The New Zealand Security Intelligence Service Amendment Bill, recently returned from select committee, has recognised the site of a search for evidence may be virtual. Where the NZ SIS Act empowered SIS officers to search a “place”, this has been amended to read “place or facility”.
A facility is defined as “an electronic address, phone number, account, electronic identifier or similar identifier, or device that enables communications to take place or documents to be processed, stored, or accessed.” This includes, but is not limited to “a unique device identifier, a user account identifier, an Internet Protocol address [or] an email address”.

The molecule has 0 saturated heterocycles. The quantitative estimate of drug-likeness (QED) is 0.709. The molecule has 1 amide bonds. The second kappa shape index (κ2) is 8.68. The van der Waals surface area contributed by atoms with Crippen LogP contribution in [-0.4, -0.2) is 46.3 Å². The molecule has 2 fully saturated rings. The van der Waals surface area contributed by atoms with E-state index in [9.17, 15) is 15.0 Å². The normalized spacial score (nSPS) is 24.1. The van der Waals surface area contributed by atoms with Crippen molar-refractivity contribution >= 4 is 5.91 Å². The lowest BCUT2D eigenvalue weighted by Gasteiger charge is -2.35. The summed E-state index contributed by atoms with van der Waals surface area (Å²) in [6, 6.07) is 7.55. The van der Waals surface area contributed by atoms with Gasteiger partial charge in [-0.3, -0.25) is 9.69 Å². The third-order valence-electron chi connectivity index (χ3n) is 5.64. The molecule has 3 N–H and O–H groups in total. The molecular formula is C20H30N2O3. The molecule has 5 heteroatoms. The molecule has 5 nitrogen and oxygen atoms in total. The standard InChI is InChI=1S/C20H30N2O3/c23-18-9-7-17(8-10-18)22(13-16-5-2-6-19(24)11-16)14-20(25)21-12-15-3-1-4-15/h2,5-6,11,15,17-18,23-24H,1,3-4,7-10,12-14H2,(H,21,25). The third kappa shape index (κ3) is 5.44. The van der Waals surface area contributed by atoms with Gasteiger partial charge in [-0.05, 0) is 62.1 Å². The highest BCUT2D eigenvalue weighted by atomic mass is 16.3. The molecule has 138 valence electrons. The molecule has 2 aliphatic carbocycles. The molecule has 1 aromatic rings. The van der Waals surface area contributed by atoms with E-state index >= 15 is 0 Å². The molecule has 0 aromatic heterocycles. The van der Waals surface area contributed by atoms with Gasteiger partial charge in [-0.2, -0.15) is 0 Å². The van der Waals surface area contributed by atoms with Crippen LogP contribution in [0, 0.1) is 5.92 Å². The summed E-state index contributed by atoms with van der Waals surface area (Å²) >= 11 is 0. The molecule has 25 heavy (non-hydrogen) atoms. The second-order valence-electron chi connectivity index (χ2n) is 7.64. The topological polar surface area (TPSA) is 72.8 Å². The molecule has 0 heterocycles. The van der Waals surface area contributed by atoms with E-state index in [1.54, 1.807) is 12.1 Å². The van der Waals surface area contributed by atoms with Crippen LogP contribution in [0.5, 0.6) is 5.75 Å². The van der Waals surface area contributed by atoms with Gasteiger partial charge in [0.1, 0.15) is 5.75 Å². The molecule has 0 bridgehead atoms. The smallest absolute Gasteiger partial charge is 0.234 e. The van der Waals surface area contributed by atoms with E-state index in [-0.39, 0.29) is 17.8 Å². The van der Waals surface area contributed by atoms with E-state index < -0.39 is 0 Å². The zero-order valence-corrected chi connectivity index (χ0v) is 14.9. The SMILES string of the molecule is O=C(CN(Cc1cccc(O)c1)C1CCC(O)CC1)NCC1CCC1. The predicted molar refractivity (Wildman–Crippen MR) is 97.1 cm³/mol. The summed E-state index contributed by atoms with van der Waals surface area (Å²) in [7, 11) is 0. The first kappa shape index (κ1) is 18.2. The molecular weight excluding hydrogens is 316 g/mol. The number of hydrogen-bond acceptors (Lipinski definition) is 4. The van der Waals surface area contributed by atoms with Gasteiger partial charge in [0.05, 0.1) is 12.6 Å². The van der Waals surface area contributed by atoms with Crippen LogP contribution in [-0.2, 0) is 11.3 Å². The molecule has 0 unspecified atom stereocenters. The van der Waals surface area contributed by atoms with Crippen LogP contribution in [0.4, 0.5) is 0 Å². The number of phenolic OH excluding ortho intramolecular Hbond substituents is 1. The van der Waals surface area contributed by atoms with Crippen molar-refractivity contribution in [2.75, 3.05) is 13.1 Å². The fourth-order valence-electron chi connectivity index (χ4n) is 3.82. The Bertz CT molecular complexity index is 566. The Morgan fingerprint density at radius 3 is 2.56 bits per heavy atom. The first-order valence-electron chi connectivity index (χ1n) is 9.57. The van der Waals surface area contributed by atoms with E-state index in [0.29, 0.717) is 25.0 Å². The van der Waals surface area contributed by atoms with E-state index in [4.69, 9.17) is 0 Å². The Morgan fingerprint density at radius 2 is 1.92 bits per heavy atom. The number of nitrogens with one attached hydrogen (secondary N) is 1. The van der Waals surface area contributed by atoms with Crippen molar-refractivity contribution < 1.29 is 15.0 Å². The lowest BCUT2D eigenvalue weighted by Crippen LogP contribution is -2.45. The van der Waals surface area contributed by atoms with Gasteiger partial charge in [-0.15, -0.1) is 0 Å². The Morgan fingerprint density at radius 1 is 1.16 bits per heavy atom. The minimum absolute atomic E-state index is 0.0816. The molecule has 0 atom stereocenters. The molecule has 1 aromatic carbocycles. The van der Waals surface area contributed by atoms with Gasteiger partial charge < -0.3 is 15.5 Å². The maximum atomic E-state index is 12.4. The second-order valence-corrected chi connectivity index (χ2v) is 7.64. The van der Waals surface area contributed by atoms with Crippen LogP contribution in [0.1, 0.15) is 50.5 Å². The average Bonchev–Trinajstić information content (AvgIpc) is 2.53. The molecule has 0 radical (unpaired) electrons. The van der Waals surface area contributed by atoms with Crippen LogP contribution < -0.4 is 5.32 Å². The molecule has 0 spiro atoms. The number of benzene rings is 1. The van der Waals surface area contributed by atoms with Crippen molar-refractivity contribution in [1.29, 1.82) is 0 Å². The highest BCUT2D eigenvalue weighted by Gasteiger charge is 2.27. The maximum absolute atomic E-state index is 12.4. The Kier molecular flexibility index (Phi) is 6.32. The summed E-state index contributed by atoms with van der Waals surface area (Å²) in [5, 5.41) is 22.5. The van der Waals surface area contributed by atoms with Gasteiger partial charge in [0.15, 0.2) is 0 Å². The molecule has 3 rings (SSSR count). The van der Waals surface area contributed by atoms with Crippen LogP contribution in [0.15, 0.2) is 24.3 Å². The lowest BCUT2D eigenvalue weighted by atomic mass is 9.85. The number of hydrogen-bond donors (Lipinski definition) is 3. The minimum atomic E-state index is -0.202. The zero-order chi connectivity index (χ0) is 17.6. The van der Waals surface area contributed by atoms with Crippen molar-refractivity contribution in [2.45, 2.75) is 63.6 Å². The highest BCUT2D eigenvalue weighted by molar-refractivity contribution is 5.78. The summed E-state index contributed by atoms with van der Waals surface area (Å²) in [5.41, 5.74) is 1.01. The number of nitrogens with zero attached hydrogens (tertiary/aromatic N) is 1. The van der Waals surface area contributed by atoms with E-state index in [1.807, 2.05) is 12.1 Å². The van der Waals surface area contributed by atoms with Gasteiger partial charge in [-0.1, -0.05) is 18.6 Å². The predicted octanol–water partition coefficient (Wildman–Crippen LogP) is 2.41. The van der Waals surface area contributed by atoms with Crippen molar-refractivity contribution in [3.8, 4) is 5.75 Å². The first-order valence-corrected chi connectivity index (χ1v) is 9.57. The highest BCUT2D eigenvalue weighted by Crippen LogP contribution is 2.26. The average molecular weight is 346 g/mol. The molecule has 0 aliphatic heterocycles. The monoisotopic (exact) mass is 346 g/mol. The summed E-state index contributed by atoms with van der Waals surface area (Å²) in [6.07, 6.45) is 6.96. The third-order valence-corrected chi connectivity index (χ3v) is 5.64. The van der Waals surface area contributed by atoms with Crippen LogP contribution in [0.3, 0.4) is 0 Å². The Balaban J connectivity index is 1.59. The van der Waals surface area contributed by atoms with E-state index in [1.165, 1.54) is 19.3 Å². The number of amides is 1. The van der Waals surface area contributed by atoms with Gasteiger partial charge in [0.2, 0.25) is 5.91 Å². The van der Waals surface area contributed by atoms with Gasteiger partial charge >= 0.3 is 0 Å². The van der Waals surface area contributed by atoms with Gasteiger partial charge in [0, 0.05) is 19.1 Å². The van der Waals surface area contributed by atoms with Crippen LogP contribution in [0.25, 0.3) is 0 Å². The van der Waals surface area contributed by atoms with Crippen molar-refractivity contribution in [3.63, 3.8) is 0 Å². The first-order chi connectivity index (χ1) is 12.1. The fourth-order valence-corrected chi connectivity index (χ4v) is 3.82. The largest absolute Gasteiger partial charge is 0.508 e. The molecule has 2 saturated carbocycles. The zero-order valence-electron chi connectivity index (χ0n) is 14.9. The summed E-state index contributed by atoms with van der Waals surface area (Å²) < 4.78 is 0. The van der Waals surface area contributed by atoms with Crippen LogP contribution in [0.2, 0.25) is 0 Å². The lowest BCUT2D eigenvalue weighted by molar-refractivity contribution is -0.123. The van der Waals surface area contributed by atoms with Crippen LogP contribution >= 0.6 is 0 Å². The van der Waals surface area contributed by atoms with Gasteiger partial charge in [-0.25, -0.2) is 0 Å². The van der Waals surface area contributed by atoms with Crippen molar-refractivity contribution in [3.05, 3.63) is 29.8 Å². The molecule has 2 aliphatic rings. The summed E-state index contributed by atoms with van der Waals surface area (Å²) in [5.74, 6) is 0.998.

The Search and Surveillance Bill, also awaiting its second reading, has a similar definition, but it characterises a facility as a kind of “thing”. “Thing includes an intangible thing (for example, an email address or access information to an internet data storage facility),” the bill states.
Search warrants allow searches of “things” (for example, filing cabinets) as well as “places”.
Earlier in the passage of the Search and Surveillance Bill there was some doubt whether a location identified only by an IP address could be legally accessed purely electronically, without searchers entering a physical location.
This could only be done, officials said, when the facility was not physically accessible or when there was imminent danger that the information sought might be destroyed.
The SIS Amendment Bill is non-committal about whether a “facility” can be searched remotely, though it does say a warrant lets officers enter “any place where that facility is or is likely to be at any time”.